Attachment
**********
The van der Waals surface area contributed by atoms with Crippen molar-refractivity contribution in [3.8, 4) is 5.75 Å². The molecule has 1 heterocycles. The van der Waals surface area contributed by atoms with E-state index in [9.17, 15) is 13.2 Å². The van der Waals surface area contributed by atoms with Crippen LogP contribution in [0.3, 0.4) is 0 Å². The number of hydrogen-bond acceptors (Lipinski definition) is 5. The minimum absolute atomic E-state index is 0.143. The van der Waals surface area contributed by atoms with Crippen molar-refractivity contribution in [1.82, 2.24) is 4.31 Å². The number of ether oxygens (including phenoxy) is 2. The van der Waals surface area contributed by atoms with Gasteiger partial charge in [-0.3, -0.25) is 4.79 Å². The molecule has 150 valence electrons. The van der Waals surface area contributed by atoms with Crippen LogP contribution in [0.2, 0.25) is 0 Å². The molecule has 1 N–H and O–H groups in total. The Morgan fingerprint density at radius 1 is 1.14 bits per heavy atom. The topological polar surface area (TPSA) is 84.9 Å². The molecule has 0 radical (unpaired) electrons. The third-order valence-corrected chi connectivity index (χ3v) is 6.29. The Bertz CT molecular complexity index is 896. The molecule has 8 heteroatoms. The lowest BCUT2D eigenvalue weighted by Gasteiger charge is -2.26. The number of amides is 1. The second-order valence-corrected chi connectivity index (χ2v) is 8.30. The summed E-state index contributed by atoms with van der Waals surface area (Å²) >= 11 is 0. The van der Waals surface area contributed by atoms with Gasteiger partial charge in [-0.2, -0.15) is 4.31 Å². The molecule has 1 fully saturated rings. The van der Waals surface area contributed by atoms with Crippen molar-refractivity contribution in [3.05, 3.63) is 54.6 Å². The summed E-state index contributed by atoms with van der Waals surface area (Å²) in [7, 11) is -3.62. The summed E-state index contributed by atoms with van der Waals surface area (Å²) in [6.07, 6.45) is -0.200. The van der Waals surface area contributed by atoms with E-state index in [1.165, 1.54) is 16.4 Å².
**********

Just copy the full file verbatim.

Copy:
The van der Waals surface area contributed by atoms with Crippen molar-refractivity contribution in [3.8, 4) is 5.75 Å². The molecule has 1 heterocycles. The van der Waals surface area contributed by atoms with E-state index in [9.17, 15) is 13.2 Å². The van der Waals surface area contributed by atoms with Crippen LogP contribution in [0.3, 0.4) is 0 Å². The number of hydrogen-bond acceptors (Lipinski definition) is 5. The minimum absolute atomic E-state index is 0.143. The van der Waals surface area contributed by atoms with Crippen molar-refractivity contribution in [1.82, 2.24) is 4.31 Å². The number of ether oxygens (including phenoxy) is 2. The van der Waals surface area contributed by atoms with Gasteiger partial charge in [-0.3, -0.25) is 4.79 Å². The molecule has 150 valence electrons. The van der Waals surface area contributed by atoms with Crippen LogP contribution in [0.2, 0.25) is 0 Å². The molecule has 1 N–H and O–H groups in total. The Morgan fingerprint density at radius 1 is 1.14 bits per heavy atom. The topological polar surface area (TPSA) is 84.9 Å². The molecule has 0 radical (unpaired) electrons. The third-order valence-corrected chi connectivity index (χ3v) is 6.29. The Bertz CT molecular complexity index is 896. The molecule has 8 heteroatoms. The lowest BCUT2D eigenvalue weighted by Gasteiger charge is -2.26. The number of amides is 1. The second-order valence-corrected chi connectivity index (χ2v) is 8.30. The summed E-state index contributed by atoms with van der Waals surface area (Å²) >= 11 is 0. The van der Waals surface area contributed by atoms with Gasteiger partial charge in [-0.2, -0.15) is 4.31 Å². The molecule has 1 fully saturated rings. The van der Waals surface area contributed by atoms with Crippen molar-refractivity contribution in [3.05, 3.63) is 54.6 Å². The summed E-state index contributed by atoms with van der Waals surface area (Å²) in [7, 11) is -3.62. The summed E-state index contributed by atoms with van der Waals surface area (Å²) in [6.07, 6.45) is -0.200. The van der Waals surface area contributed by atoms with E-state index in [1.165, 1.54) is 16.4 Å².